Authors are not the characters you love - the characters are a mere splinter of the Author you don't know.

Gillhoughly
04-17-2009, 05:48 PM
What you said MetalDog.

I had quite a crush on one of the Highlander actors until I met him in person. What an egotistical arsehat!

OTOH, several of the supporting actors were absolute gems, people you could hang out with. So I did.

But back to writers--the same things goes. I've met a few who were jerks and others who were darlings. Ray Bradbury, I love you, and I don't have to know your life story and what you ate for breakfast. I wish other writers would figure that out.

Unfortunately, thanks to blogs, we can find out that kind of info.

I avoid the blogs of several favorite writers because they blather about their domestic life (sorry, you're NOT Erma Bombeck, no one is) or their politics (booooring), anything but their BOOKS. If the blog is boring, your book might be, too.

I'm careful on my blog. I only post if it's something to do with my books. No, I don't keep tabs on how many words I wrote that day or how long it took or how hard it was to do. No one likes a whiner. It's hey, presto! Look, a new book! Tah dahhh!

I like magicians better when I don't know how they did it.

jodiodi
04-18-2009, 03:51 AM
Even though I loathe personal contact, I suppose my upbringing with my genteel Southern Lady Granny and aunts serves me well. I can smile and be gracious under pretty much any circumstances. I just have my quick, sarcastic temper to control. As I get older, it's harder to avoid saying what I think.

Emily Winslow
04-18-2009, 06:38 PM
Authors are not the characters you love - the characters are a mere splinter of the Author you don't know.

True! And beautifully phrased....

Crinklish
04-20-2009, 06:53 AM
The publisher I work for has created a similar site (or heck, you could be talking about my house), and some of my authors got a little freaked out by the questions...but it's no big deal. Just answer the ones you don't mind, and skip the rest. And you don't have to reveal anything deeply personal...no one knows if you're telling the truth, anyway.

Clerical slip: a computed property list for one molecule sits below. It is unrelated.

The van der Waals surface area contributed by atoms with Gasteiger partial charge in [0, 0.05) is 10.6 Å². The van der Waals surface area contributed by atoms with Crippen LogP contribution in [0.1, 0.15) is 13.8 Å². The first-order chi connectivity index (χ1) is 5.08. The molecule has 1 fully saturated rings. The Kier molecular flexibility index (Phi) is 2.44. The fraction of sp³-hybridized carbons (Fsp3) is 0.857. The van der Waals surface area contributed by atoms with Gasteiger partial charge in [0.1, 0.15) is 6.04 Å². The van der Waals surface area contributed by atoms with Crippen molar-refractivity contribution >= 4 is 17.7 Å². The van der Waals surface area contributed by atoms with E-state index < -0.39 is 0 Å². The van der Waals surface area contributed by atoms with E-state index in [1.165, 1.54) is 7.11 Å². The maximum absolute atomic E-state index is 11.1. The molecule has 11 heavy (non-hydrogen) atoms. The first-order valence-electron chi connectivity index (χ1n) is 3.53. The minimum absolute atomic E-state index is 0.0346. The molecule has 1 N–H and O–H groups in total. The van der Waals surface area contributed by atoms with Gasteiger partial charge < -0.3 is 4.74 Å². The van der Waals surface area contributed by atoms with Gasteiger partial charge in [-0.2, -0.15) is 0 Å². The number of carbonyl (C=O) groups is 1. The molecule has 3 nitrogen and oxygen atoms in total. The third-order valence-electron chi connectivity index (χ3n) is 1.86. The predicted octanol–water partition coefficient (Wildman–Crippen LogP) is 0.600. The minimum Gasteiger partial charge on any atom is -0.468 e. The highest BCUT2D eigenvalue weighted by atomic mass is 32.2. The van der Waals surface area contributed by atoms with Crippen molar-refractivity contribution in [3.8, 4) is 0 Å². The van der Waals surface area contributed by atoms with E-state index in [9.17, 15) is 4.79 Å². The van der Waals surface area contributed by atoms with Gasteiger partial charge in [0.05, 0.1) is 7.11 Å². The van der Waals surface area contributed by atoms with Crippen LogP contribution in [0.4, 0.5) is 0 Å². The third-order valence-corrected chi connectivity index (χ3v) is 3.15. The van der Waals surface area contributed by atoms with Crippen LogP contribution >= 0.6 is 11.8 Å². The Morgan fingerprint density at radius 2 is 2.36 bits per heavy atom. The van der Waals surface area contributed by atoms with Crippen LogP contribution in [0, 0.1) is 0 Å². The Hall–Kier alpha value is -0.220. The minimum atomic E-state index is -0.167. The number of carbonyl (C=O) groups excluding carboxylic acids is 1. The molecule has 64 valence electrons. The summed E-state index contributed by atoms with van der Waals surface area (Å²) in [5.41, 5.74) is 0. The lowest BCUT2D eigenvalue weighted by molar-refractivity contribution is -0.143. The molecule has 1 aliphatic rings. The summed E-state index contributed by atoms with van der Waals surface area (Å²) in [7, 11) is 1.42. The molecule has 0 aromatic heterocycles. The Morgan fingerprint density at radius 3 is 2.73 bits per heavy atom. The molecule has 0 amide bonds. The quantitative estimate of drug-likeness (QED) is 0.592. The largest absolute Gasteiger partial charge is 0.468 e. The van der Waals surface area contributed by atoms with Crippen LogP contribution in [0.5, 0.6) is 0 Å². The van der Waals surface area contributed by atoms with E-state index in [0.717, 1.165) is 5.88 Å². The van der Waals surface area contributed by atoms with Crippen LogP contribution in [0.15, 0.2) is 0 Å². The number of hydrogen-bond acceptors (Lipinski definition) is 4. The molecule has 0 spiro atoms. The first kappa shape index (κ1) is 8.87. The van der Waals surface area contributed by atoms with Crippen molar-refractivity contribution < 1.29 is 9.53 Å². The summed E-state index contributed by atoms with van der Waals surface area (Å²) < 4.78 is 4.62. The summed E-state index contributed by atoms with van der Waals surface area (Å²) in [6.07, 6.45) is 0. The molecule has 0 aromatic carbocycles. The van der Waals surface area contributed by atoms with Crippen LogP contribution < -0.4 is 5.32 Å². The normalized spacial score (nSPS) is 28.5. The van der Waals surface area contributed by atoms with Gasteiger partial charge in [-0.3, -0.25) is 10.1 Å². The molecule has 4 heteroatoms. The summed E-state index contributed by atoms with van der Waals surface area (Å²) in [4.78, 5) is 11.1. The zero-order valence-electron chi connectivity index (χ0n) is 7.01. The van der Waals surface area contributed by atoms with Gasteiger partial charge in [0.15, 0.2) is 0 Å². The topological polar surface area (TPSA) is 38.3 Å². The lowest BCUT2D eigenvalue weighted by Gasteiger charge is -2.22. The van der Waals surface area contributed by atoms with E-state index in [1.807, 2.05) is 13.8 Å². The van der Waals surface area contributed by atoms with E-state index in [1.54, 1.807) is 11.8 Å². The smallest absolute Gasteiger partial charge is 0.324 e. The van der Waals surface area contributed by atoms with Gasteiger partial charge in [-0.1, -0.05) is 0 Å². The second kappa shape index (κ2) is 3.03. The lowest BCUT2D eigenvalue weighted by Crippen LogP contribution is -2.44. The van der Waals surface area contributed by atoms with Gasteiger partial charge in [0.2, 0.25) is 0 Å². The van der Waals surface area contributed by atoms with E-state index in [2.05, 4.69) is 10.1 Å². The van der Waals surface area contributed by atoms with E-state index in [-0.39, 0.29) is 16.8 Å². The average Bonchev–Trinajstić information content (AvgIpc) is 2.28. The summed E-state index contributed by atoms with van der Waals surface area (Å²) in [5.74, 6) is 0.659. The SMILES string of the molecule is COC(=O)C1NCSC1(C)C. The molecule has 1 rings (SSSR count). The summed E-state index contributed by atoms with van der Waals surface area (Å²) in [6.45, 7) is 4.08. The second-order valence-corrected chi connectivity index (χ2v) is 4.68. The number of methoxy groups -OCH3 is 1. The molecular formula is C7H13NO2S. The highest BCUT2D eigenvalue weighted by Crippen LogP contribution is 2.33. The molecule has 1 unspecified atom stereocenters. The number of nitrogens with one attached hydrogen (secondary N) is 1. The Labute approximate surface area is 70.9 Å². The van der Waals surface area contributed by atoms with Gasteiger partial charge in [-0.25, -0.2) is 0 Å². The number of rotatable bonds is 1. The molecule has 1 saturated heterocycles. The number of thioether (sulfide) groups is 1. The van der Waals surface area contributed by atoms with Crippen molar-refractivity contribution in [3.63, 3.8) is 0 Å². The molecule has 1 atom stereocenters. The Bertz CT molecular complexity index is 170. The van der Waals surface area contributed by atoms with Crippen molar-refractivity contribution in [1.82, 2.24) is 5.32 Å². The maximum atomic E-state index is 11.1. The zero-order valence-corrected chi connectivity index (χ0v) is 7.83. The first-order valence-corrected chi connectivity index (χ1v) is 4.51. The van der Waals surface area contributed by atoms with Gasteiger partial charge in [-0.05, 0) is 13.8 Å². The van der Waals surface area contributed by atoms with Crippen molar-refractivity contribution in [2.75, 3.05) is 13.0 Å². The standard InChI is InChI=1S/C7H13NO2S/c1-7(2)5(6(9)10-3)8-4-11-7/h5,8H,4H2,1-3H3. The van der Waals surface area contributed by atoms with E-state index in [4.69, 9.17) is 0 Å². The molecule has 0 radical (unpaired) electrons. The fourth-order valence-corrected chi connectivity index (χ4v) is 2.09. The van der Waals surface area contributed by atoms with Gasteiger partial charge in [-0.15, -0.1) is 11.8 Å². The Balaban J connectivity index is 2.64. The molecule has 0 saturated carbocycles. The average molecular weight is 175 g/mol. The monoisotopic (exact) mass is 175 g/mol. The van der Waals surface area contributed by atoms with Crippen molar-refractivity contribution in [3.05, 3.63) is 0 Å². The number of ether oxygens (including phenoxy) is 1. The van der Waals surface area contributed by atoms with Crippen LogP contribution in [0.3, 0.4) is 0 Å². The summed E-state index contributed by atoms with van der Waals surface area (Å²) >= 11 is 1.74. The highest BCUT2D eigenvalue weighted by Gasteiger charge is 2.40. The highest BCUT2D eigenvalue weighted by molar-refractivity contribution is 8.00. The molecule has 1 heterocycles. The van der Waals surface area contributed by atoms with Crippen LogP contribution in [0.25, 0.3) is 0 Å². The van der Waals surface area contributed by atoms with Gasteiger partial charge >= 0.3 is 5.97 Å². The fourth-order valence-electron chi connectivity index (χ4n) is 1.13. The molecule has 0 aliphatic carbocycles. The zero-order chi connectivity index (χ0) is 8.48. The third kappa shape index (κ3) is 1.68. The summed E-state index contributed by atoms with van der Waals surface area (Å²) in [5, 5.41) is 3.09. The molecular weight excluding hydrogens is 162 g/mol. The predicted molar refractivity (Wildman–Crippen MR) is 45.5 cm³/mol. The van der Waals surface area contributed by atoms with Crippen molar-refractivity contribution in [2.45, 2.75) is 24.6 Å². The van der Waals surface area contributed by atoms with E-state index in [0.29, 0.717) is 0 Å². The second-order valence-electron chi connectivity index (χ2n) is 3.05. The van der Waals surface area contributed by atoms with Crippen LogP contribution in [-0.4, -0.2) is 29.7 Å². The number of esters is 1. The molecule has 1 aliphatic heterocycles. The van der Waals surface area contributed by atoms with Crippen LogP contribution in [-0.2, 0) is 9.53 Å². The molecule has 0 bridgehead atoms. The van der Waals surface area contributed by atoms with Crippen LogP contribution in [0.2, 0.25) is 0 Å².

Or why not answer the questions in the voice of your protagonist? Then it's still a selling tool, but no one thinks you're revealing your own secrets.

Palmfrond
04-20-2009, 07:01 AM
Or why not answer the questions in the voice of your protagonist? Then it's still a selling tool, but no one thinks you're revealing your own secrets.

Great idea! My protagonist is a homo erectus female half a million years ago. "What food could you eat every day?"
"Raw antelope liver, without a doubt!"

Gillhoughly
04-20-2009, 07:09 PM
Just to be clear--I meant Highlander: The Series, that was on TV.

After the 2nd movie I stopped following the films. Life's too short.

MaLanie1971
04-22-2009, 05:40 PM
Look at Stephen King, from some of his remarks I think he's an ass, but sometimes people love asses! If it makes you stand out from the crowd it might actually be a good thing.

cletus
04-22-2009, 05:51 PM
Look at Stephen King, from some of his remarks I think he's an ass. Sometimes people love asses! If it makes you stand out from the crowd it might actually be a good thing.

What remarks were those or did I miss something?

Or maybe I'm just an ass, too?

Either way I'm curious.

SPMiller
04-22-2009, 05:55 PM
He called a spade a spade.

Wayne K
04-22-2009, 06:51 PM
Sometimes people love asses! If it makes you stand out from the crowd it might actually be a good thing.

Thank God, I hate to think I wasted my entire life.

KikiteNeko
04-22-2009, 07:10 PM
If my agent/editor asked me to do that, I'd politely decline if I were in your shoes. My real personality and day-to-day thoughts can NOT be good for my book sales. Why waste your precious writing time on a blog if your heart's not in it? You can be working on your next book!

Also, as a reader, I don't really care about the author's life or personality and wouldn't read their blogs, but that's just me.

MaLanie1971
04-22-2009, 10:09 PM
Ok, maybe "ass" was the wrong word. Sorry, that was the first thing that came to mind after the Army remark he made (I'm kinda loyal). He freely speaks his mind and most people love it, that's my point. We love people that aren't politically correct; they stand out because they have an opinion of their own and do not follow the crowd, they tell it like it is and sometimes stir up the pot.

Kris
04-23-2009, 12:54 AM
Steven King also said that Stephenie Meyer is a bad writer. I haven't read her stuff but his unvarnished opinion did make me like him more, although I also cringe to think that it might have been hurtful to Meyer.

Kris
04-23-2009, 01:04 AM
I relate to how everyone is saying to keep your private life private, but don't you already have a public persona that you could edit to make it more palatable?

I hope that doesn't make me sound like a psychopath, because I am actually quite nice.

MaLanie1971
04-23-2009, 01:31 AM
Steven King also said that Stephenie Meyer is a bad writer. I haven't read her stuff but his unvarnished opinion did make me like him more, although I also cringe to think that it might have been hurtful to Meyer.

Lara, I felt for her too.

Kris
04-23-2009, 01:45 AM
Lara, I felt for her too. Nothing like a big time author publicly crushing your first book. You would think someone like him would recognize that she is new to writing and just happened to hit the jackpot. I imagine she will grow as she writes just as many authors do.

Although I cringed for her, I also thought, "If she's smart, she'll be able to take that for what it's worth and move on." She has tons of truly adoring fans and crazy book sales, and she and King are almost like different species within the genus of writers (in spite of both writing about vampires), so I hope that's enough to keep her from being too crushed.

And King has taken some REALLY harsh criticism in his day.